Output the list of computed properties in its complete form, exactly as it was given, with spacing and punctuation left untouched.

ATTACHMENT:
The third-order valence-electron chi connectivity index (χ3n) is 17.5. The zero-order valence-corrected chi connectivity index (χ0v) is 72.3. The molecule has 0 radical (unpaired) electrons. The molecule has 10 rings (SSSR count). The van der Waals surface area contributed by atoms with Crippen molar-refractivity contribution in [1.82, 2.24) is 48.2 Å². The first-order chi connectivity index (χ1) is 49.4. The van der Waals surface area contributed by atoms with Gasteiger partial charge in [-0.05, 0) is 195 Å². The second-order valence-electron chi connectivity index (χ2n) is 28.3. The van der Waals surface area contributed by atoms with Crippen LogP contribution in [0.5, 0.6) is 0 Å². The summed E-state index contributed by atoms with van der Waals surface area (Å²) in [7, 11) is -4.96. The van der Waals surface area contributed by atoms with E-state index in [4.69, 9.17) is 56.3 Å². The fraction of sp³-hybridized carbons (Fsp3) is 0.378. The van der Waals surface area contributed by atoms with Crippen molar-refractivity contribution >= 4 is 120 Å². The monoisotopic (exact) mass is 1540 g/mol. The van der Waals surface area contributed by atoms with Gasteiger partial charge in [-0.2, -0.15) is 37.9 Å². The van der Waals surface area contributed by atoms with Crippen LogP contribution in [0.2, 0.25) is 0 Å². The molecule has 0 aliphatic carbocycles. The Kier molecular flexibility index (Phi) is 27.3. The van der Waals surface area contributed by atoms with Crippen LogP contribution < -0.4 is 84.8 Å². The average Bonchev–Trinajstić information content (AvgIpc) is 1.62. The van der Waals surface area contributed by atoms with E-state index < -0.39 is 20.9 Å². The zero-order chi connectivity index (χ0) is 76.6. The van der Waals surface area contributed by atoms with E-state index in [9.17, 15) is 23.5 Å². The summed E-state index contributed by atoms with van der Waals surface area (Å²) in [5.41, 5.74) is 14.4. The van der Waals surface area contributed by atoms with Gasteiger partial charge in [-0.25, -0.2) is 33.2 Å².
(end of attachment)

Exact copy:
The third-order valence-electron chi connectivity index (χ3n) is 17.5. The zero-order valence-corrected chi connectivity index (χ0v) is 72.3. The molecule has 0 radical (unpaired) electrons. The molecule has 10 rings (SSSR count). The van der Waals surface area contributed by atoms with Crippen molar-refractivity contribution in [1.82, 2.24) is 48.2 Å². The first-order chi connectivity index (χ1) is 49.4. The van der Waals surface area contributed by atoms with Gasteiger partial charge in [-0.05, 0) is 195 Å². The second-order valence-electron chi connectivity index (χ2n) is 28.3. The van der Waals surface area contributed by atoms with Crippen LogP contribution in [0.5, 0.6) is 0 Å². The summed E-state index contributed by atoms with van der Waals surface area (Å²) in [7, 11) is -4.96. The van der Waals surface area contributed by atoms with E-state index in [4.69, 9.17) is 56.3 Å². The fraction of sp³-hybridized carbons (Fsp3) is 0.378. The van der Waals surface area contributed by atoms with Crippen molar-refractivity contribution >= 4 is 120 Å². The monoisotopic (exact) mass is 1540 g/mol. The van der Waals surface area contributed by atoms with Gasteiger partial charge in [-0.2, -0.15) is 37.9 Å². The van der Waals surface area contributed by atoms with Crippen LogP contribution in [0.2, 0.25) is 0 Å². The molecule has 0 aliphatic carbocycles. The Kier molecular flexibility index (Phi) is 27.3. The van der Waals surface area contributed by atoms with Crippen LogP contribution < -0.4 is 84.8 Å². The average Bonchev–Trinajstić information content (AvgIpc) is 1.62. The van der Waals surface area contributed by atoms with E-state index < -0.39 is 20.9 Å². The zero-order chi connectivity index (χ0) is 76.6. The van der Waals surface area contributed by atoms with E-state index in [9.17, 15) is 23.5 Å². The summed E-state index contributed by atoms with van der Waals surface area (Å²) in [5.41, 5.74) is 14.4. The van der Waals surface area contributed by atoms with Gasteiger partial charge in [-0.25, -0.2) is 33.2 Å².